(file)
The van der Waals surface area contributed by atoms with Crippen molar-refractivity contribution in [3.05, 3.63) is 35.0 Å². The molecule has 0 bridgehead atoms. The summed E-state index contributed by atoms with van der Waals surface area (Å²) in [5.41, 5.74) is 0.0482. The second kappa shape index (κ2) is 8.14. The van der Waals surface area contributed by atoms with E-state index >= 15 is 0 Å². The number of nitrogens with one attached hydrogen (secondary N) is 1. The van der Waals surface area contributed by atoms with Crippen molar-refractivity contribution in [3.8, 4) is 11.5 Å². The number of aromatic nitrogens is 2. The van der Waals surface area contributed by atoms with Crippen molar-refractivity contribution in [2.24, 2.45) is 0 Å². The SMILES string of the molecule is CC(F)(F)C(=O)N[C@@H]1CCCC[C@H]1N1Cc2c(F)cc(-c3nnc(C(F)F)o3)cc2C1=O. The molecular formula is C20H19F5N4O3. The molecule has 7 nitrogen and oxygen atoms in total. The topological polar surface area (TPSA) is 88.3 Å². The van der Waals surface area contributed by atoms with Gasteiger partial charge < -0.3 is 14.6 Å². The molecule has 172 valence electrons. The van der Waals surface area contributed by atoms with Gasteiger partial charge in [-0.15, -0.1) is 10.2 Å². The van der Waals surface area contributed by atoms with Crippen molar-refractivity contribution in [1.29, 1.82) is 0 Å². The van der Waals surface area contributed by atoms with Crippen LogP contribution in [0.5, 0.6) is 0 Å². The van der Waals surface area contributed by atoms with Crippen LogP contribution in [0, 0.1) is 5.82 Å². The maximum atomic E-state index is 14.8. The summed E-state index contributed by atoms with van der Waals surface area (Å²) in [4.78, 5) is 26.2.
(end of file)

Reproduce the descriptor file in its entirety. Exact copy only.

The van der Waals surface area contributed by atoms with Crippen molar-refractivity contribution in [3.05, 3.63) is 35.0 Å². The molecule has 0 bridgehead atoms. The summed E-state index contributed by atoms with van der Waals surface area (Å²) in [5.41, 5.74) is 0.0482. The second kappa shape index (κ2) is 8.14. The van der Waals surface area contributed by atoms with E-state index >= 15 is 0 Å². The number of nitrogens with one attached hydrogen (secondary N) is 1. The van der Waals surface area contributed by atoms with Crippen molar-refractivity contribution in [3.8, 4) is 11.5 Å². The number of aromatic nitrogens is 2. The van der Waals surface area contributed by atoms with Crippen molar-refractivity contribution in [2.24, 2.45) is 0 Å². The SMILES string of the molecule is CC(F)(F)C(=O)N[C@@H]1CCCC[C@H]1N1Cc2c(F)cc(-c3nnc(C(F)F)o3)cc2C1=O. The molecular formula is C20H19F5N4O3. The molecule has 7 nitrogen and oxygen atoms in total. The topological polar surface area (TPSA) is 88.3 Å². The van der Waals surface area contributed by atoms with Gasteiger partial charge < -0.3 is 14.6 Å². The molecule has 172 valence electrons. The van der Waals surface area contributed by atoms with Gasteiger partial charge in [-0.15, -0.1) is 10.2 Å². The van der Waals surface area contributed by atoms with Crippen molar-refractivity contribution in [1.29, 1.82) is 0 Å². The van der Waals surface area contributed by atoms with Crippen LogP contribution in [0.5, 0.6) is 0 Å². The van der Waals surface area contributed by atoms with Crippen LogP contribution in [0, 0.1) is 5.82 Å². The maximum atomic E-state index is 14.8. The summed E-state index contributed by atoms with van der Waals surface area (Å²) in [4.78, 5) is 26.2.